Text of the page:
No Military Solution for Assad Or the Rebels

Secretary of State John Kerry has said that Syrian President Bashar al-Assad can't "shoot his way out" of the civil war; but neither can the opposition, writes Geoffrey Aronson.

al-monitor US Secretary of State John Kerry speaks about a US pledge to provide non-lethal aid to Syrian opposition, at a news conference at Villa Madama in Rome, Feb. 28, 2013.  Photo by REUTERS/Jacquelyn Martin.

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us, syrian, military, jihadists, hezbollah

Mar 10, 2013

Newly minted Secretary of State John Kerry recently opened the door to a modest but nevertheless significant revision of U.S. policy. The offer of non-lethal assistance was apparently the least Kerry could do to prevent an opposition walkout at the recent meeting in Rome. Notwithstanding president of the National Coalition for Opposition Forces and the Syrian Revolution Moaz al-Khatib’s support for a dialogue with the regime, the opposition has a congenital fear an American sellout. The US action offered support for the view that Washington can be successfully, if incrementally, “pushed from behind” — to keep faith with the militant opposition and to maintain a rein on the more aggressive actions of Sunni Arabs and others who see Syria as a proxy for the battle for regional sectarian domination opened to their disadvantage by Washington in Iraq a decade ago.

The Obama administration long ago declared that the fall of the Assad regime is a moral and policy imperative. It is having more difficulty, however, deciding upon the most effective means to achieve its much-desired end.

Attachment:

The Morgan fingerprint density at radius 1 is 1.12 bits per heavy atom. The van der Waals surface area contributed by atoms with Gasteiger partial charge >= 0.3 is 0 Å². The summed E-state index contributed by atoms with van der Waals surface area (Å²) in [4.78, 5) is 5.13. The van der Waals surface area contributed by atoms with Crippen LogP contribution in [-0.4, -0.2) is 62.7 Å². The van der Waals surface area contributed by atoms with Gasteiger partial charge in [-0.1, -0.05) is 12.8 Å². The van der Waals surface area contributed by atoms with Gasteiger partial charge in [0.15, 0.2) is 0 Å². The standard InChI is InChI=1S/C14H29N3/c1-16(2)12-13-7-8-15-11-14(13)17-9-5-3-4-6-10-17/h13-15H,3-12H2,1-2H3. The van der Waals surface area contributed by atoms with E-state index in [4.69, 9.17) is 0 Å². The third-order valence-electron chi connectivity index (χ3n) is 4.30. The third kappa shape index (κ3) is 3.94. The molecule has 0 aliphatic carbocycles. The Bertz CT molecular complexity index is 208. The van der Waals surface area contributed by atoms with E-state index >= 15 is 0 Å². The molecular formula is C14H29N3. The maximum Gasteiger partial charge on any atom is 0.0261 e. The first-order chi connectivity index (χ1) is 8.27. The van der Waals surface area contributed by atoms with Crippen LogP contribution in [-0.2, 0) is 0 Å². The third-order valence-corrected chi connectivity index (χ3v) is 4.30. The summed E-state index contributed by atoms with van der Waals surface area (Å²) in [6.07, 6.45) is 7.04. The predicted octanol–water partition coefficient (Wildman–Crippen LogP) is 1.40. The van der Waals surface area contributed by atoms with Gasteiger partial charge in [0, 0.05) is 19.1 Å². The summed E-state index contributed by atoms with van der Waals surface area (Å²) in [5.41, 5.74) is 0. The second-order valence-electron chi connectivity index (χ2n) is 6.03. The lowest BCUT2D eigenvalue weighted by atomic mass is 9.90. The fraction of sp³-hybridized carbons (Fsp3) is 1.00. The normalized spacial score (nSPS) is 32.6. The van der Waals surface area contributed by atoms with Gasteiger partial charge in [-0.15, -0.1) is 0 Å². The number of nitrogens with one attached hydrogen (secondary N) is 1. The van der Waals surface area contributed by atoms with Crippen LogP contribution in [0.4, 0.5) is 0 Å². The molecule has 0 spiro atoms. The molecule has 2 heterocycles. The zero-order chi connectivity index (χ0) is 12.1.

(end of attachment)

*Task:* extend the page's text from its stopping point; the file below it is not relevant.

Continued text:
The trouble started when President Barack Obama announced in August 2011 that Assad simply had to go … and he stayed, with help from his friends in Tehran, Baghdad and the Bekaa. The Russians proved a surprise when they failed to follow the script that Washington had prepared for them. Putin is watching a different Syrian movie than Obama, and it took the better part of two years until the former Cold War rivals thought about sharing the popcorn.

A joint U.S.-Russian commitment to maintain Syria's territorial integrity and reaffirm the vague outlines of a democratic political transition was agreed on late last year , soon after Obama's controversial decision to keep US-supplied arms out of opposition arsenals.

Obama’s judgment not to arm the rebels was difficult but proper. But it was not universally popular in the system that he commands. In the bureaucratic trenches, and among the president’s top advisers, the policy battles continue. Obama's then Secretary of State Hillary Clinton and Defense Secretary Leon Panetta went public with their disagreements with Obama and their support for arming the opposition, although to what extent it was never made clear. The American public was then treated to the extraordinary spectacle of Panetta and his top military adviser, Chairman of the Joint Chiefs of Staff Gen. Martin E. Dempsey, publicly declaring in testimony before the US Congress their opposition to the president’s decision not to supply weapons to Assad’s fighting opponents.

The recent policy shift by Kerry in Rome was not however, the last in the on-again, off-again love affair with the opposition, whose leader Khatib is now referred to as “President” Khatib in official U.S. State Department briefings … really. If only wishing could make it so. Just ask the president of Palestine, Mahmoud Abbas.

The battle for U.S. policy has been publicly joined by CENTCOM commander Gen. James N. Mattis,who leads U.S. military operations throughout the Middle East. Mattis will soon relinquish his post, and this is perhaps the reason that he publicly poured ice-cold water on the idea of arming the opposition.